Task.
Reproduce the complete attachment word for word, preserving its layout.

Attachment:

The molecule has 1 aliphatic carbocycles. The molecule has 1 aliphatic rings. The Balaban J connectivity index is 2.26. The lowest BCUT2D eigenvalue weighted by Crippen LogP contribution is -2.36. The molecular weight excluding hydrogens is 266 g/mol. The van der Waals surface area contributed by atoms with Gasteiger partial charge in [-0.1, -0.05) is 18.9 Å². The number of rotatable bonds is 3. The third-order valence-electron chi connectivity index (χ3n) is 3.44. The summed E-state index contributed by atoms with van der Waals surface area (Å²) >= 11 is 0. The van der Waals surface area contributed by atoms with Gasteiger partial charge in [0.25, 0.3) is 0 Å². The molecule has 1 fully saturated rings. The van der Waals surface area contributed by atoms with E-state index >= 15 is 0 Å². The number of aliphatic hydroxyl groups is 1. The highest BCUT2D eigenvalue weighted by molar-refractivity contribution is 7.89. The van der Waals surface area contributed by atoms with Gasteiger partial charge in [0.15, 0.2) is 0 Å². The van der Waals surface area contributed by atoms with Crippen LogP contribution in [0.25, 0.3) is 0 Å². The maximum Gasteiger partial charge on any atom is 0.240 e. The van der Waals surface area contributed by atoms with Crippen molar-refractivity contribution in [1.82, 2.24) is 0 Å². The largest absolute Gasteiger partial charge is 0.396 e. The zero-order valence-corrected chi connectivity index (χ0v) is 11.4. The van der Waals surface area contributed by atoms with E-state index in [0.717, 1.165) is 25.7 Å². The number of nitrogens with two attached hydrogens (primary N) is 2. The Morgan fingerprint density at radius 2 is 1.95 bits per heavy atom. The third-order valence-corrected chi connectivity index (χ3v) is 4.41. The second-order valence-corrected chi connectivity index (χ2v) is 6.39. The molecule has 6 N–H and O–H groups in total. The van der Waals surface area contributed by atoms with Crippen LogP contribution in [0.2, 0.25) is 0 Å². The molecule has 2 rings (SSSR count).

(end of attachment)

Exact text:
The molecule has 1 aliphatic carbocycles. The molecule has 1 aliphatic rings. The Balaban J connectivity index is 2.26. The lowest BCUT2D eigenvalue weighted by Crippen LogP contribution is -2.36. The molecular weight excluding hydrogens is 266 g/mol. The van der Waals surface area contributed by atoms with Gasteiger partial charge in [-0.1, -0.05) is 18.9 Å². The number of rotatable bonds is 3. The third-order valence-electron chi connectivity index (χ3n) is 3.44. The summed E-state index contributed by atoms with van der Waals surface area (Å²) >= 11 is 0. The van der Waals surface area contributed by atoms with Gasteiger partial charge in [0.25, 0.3) is 0 Å². The molecule has 1 fully saturated rings. The van der Waals surface area contributed by atoms with E-state index >= 15 is 0 Å². The number of aliphatic hydroxyl groups is 1. The highest BCUT2D eigenvalue weighted by molar-refractivity contribution is 7.89. The van der Waals surface area contributed by atoms with Gasteiger partial charge in [0.15, 0.2) is 0 Å². The van der Waals surface area contributed by atoms with Crippen LogP contribution in [0.25, 0.3) is 0 Å². The maximum Gasteiger partial charge on any atom is 0.240 e. The van der Waals surface area contributed by atoms with Crippen molar-refractivity contribution in [1.82, 2.24) is 0 Å². The largest absolute Gasteiger partial charge is 0.396 e. The zero-order valence-corrected chi connectivity index (χ0v) is 11.4. The van der Waals surface area contributed by atoms with E-state index in [0.717, 1.165) is 25.7 Å². The number of nitrogens with two attached hydrogens (primary N) is 2. The Morgan fingerprint density at radius 2 is 1.95 bits per heavy atom. The third-order valence-corrected chi connectivity index (χ3v) is 4.41. The second-order valence-corrected chi connectivity index (χ2v) is 6.39. The molecule has 6 N–H and O–H groups in total. The van der Waals surface area contributed by atoms with Crippen LogP contribution in [0.2, 0.25) is 0 Å². The molecule has 2 rings (SSSR count).